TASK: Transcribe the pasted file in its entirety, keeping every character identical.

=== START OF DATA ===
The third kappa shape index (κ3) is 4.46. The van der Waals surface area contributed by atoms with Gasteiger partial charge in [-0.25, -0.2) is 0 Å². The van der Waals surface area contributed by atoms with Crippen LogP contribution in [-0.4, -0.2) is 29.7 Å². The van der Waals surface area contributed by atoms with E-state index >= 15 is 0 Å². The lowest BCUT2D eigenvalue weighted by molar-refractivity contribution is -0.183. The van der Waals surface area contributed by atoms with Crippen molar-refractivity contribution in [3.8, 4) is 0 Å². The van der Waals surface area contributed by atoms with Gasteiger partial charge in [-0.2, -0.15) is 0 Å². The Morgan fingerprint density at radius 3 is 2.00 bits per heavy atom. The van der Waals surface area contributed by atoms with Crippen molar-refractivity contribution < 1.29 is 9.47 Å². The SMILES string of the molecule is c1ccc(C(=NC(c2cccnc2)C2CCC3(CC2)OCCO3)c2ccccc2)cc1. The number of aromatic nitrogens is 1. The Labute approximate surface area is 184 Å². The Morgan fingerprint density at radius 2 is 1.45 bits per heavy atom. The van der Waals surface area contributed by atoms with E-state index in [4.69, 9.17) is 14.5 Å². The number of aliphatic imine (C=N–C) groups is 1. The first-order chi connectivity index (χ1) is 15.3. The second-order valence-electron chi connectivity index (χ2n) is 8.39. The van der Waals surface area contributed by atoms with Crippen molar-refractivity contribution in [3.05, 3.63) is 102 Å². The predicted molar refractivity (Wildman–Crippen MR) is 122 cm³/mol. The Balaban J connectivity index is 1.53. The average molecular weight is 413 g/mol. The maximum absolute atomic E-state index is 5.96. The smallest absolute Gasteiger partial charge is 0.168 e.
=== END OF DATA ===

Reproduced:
The third kappa shape index (κ3) is 4.46. The van der Waals surface area contributed by atoms with Gasteiger partial charge in [-0.25, -0.2) is 0 Å². The van der Waals surface area contributed by atoms with Crippen LogP contribution in [-0.4, -0.2) is 29.7 Å². The van der Waals surface area contributed by atoms with E-state index >= 15 is 0 Å². The lowest BCUT2D eigenvalue weighted by molar-refractivity contribution is -0.183. The van der Waals surface area contributed by atoms with Crippen molar-refractivity contribution in [3.8, 4) is 0 Å². The van der Waals surface area contributed by atoms with Gasteiger partial charge in [-0.2, -0.15) is 0 Å². The Morgan fingerprint density at radius 3 is 2.00 bits per heavy atom. The van der Waals surface area contributed by atoms with Crippen molar-refractivity contribution < 1.29 is 9.47 Å². The SMILES string of the molecule is c1ccc(C(=NC(c2cccnc2)C2CCC3(CC2)OCCO3)c2ccccc2)cc1. The number of aromatic nitrogens is 1. The Labute approximate surface area is 184 Å². The Morgan fingerprint density at radius 2 is 1.45 bits per heavy atom. The van der Waals surface area contributed by atoms with E-state index in [4.69, 9.17) is 14.5 Å². The number of aliphatic imine (C=N–C) groups is 1. The first-order chi connectivity index (χ1) is 15.3. The second-order valence-electron chi connectivity index (χ2n) is 8.39. The van der Waals surface area contributed by atoms with Crippen molar-refractivity contribution in [3.05, 3.63) is 102 Å². The predicted molar refractivity (Wildman–Crippen MR) is 122 cm³/mol. The Balaban J connectivity index is 1.53. The average molecular weight is 413 g/mol. The maximum absolute atomic E-state index is 5.96. The smallest absolute Gasteiger partial charge is 0.168 e.